A Lost Tribe: Britain’s Young Eurosceptics
"Offers much-needed insight in order to understand the strongest predictors of pro-Leave sentiments among young people and breaks through ideologically-charged attempts to homogenise social groups and divide the country into ‘young vs old’ and ‘educated vs uneducated’." Andrea Jenkyns MP
A Lost Tribe provides the most comprehensive examination to date into Britain’s young eurosceptics – looking into the issues they care about and their feelings on the society they live in.
Presenting a detailed analysis of the characteristics and attitudes most strongly associated with pro-Leave sentiment among young British people, this report provides a timely and important contribution to existing Brexit-related research.
The report, authored by HJS research fellow Dr Rakib Ehsan for the Society’s Centre on Social & Political Risk, has received a parliamentary endorsement from Conservative MP Andrea Jenkyns. Praising the report, Ms Jenkyns advanced the view that it “breaks through ideologically-charged attempts to homogenise social groups.”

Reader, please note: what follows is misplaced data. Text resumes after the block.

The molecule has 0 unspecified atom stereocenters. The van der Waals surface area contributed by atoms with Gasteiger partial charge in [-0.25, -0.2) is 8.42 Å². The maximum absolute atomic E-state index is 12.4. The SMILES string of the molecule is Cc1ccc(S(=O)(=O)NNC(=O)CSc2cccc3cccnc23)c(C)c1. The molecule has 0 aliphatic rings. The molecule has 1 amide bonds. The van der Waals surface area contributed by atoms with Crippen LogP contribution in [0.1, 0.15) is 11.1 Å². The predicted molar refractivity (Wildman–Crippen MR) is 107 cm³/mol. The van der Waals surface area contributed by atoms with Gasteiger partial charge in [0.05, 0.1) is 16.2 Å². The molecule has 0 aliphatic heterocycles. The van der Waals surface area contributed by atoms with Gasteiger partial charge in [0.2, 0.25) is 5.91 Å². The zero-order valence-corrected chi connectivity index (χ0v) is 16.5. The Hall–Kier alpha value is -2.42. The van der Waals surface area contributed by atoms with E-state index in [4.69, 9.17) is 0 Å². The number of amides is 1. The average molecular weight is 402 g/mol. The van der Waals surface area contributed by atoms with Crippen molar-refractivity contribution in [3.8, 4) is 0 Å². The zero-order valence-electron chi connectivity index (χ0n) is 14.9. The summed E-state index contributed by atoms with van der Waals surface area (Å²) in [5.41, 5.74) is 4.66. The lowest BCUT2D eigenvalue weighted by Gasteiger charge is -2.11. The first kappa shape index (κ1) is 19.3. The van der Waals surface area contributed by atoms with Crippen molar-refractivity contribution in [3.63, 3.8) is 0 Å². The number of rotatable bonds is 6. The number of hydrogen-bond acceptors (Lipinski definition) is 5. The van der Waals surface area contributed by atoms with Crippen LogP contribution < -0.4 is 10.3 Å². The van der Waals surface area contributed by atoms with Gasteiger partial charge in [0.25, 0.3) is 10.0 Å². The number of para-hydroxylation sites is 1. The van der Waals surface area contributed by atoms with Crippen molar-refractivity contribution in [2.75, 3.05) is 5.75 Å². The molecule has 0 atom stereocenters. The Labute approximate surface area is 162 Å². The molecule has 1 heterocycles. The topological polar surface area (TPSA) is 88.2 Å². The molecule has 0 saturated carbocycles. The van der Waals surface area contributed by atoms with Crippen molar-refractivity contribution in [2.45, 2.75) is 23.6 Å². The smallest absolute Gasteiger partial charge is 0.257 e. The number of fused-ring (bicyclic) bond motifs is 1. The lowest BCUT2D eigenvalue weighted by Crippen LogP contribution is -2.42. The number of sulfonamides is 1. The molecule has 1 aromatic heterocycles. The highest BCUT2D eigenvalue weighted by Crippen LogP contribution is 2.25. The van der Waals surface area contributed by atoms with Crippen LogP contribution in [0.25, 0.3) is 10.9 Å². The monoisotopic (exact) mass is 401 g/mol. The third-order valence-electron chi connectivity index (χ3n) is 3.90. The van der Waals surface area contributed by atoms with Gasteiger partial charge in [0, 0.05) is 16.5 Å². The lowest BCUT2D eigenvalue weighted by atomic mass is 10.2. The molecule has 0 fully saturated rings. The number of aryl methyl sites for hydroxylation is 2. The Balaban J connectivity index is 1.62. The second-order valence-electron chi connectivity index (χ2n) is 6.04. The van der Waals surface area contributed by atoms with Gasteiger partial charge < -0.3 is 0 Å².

One of the sharpest dividing lines between young pro-Leave people and their pro-Remain peers, was their perspective on cultural diversity. While 46.7% of young eurosceptics held a negative view of the culturally diverse nature of modern-day British society, only 6.4% of their pro-EU peers followed suit.
There are a number of other important findings:
- Defying the broader social trend, young pro-Leave people were more trusting of politicians than their pro-Remain peers in the lead-up to the June 2016 referendum.
- The report found that young pro-Leave people are more “security-oriented” than their pro-Remain peers – being more likely to prioritise national issues as immigration, defence, terrorism, and crime.
- Discovering notable gender differences, 64% of young pro-Leave people in the survey were male; the corresponding figure for the pro-Remain subgroup was 49.9%.
The report concludes that while failure to deliver Brexit is likely to provide a boost for the mobilisation and recruitment efforts of the far right, a disruptive withdrawal from the EU could inject considerable youthful energy into the Scottish independence movement – heightening the risk of Scotland’s separation from the rest of the UK.
The study is based on a nationally representative survey of 1,351 young British adults and was conducted in May 2016 by YouGov. Although now three years old, this survey remains one of the largest systematic surveys into British young people’s socio-political attitudes and their views on the UK’s membership of the EU.
(Inc. UK P&P)